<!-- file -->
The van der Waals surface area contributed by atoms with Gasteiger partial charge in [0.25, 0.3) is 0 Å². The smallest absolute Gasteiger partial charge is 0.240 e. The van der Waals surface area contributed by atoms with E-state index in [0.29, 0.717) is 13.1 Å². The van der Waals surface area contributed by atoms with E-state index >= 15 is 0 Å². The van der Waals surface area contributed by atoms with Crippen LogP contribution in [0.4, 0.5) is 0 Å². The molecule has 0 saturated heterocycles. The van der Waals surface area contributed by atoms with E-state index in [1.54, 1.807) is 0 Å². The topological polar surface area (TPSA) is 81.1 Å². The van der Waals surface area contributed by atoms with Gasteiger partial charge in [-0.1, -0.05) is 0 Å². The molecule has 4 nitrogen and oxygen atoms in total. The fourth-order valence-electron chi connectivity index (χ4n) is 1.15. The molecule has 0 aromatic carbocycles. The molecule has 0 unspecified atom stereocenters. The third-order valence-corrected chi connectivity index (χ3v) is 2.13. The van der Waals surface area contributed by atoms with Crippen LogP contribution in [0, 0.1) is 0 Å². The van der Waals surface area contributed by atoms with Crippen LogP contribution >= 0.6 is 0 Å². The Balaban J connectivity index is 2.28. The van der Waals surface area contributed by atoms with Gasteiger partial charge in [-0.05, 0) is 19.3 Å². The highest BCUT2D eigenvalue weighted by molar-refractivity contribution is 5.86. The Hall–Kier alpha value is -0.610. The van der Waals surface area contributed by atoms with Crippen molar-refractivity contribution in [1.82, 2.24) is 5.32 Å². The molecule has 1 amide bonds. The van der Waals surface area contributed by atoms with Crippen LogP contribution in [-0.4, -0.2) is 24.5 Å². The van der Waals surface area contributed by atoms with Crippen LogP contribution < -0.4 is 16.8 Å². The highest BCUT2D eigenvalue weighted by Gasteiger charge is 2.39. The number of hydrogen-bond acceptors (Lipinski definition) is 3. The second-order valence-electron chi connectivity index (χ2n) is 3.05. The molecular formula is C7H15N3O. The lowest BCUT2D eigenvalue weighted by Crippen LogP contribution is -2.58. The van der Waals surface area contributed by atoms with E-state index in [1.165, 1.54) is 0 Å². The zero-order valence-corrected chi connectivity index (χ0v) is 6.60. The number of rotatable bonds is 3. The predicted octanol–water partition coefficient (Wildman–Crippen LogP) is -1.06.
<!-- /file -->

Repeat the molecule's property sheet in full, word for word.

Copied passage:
The van der Waals surface area contributed by atoms with Gasteiger partial charge in [0.25, 0.3) is 0 Å². The smallest absolute Gasteiger partial charge is 0.240 e. The van der Waals surface area contributed by atoms with E-state index in [0.29, 0.717) is 13.1 Å². The van der Waals surface area contributed by atoms with E-state index >= 15 is 0 Å². The van der Waals surface area contributed by atoms with Crippen LogP contribution in [0.4, 0.5) is 0 Å². The molecule has 0 saturated heterocycles. The van der Waals surface area contributed by atoms with E-state index in [1.54, 1.807) is 0 Å². The topological polar surface area (TPSA) is 81.1 Å². The van der Waals surface area contributed by atoms with Gasteiger partial charge in [-0.1, -0.05) is 0 Å². The molecule has 4 nitrogen and oxygen atoms in total. The fourth-order valence-electron chi connectivity index (χ4n) is 1.15. The molecule has 0 aromatic carbocycles. The molecule has 0 unspecified atom stereocenters. The third-order valence-corrected chi connectivity index (χ3v) is 2.13. The van der Waals surface area contributed by atoms with Crippen LogP contribution in [0, 0.1) is 0 Å². The van der Waals surface area contributed by atoms with Crippen LogP contribution >= 0.6 is 0 Å². The Balaban J connectivity index is 2.28. The van der Waals surface area contributed by atoms with Gasteiger partial charge in [-0.05, 0) is 19.3 Å². The highest BCUT2D eigenvalue weighted by molar-refractivity contribution is 5.86. The Hall–Kier alpha value is -0.610. The van der Waals surface area contributed by atoms with Crippen molar-refractivity contribution in [1.82, 2.24) is 5.32 Å². The molecule has 1 amide bonds. The van der Waals surface area contributed by atoms with Crippen LogP contribution in [-0.4, -0.2) is 24.5 Å². The van der Waals surface area contributed by atoms with Crippen LogP contribution < -0.4 is 16.8 Å². The highest BCUT2D eigenvalue weighted by Gasteiger charge is 2.39. The number of hydrogen-bond acceptors (Lipinski definition) is 3. The second-order valence-electron chi connectivity index (χ2n) is 3.05. The molecular formula is C7H15N3O. The lowest BCUT2D eigenvalue weighted by Crippen LogP contribution is -2.58. The van der Waals surface area contributed by atoms with E-state index in [1.165, 1.54) is 0 Å². The zero-order valence-corrected chi connectivity index (χ0v) is 6.60. The number of rotatable bonds is 3. The predicted octanol–water partition coefficient (Wildman–Crippen LogP) is -1.06.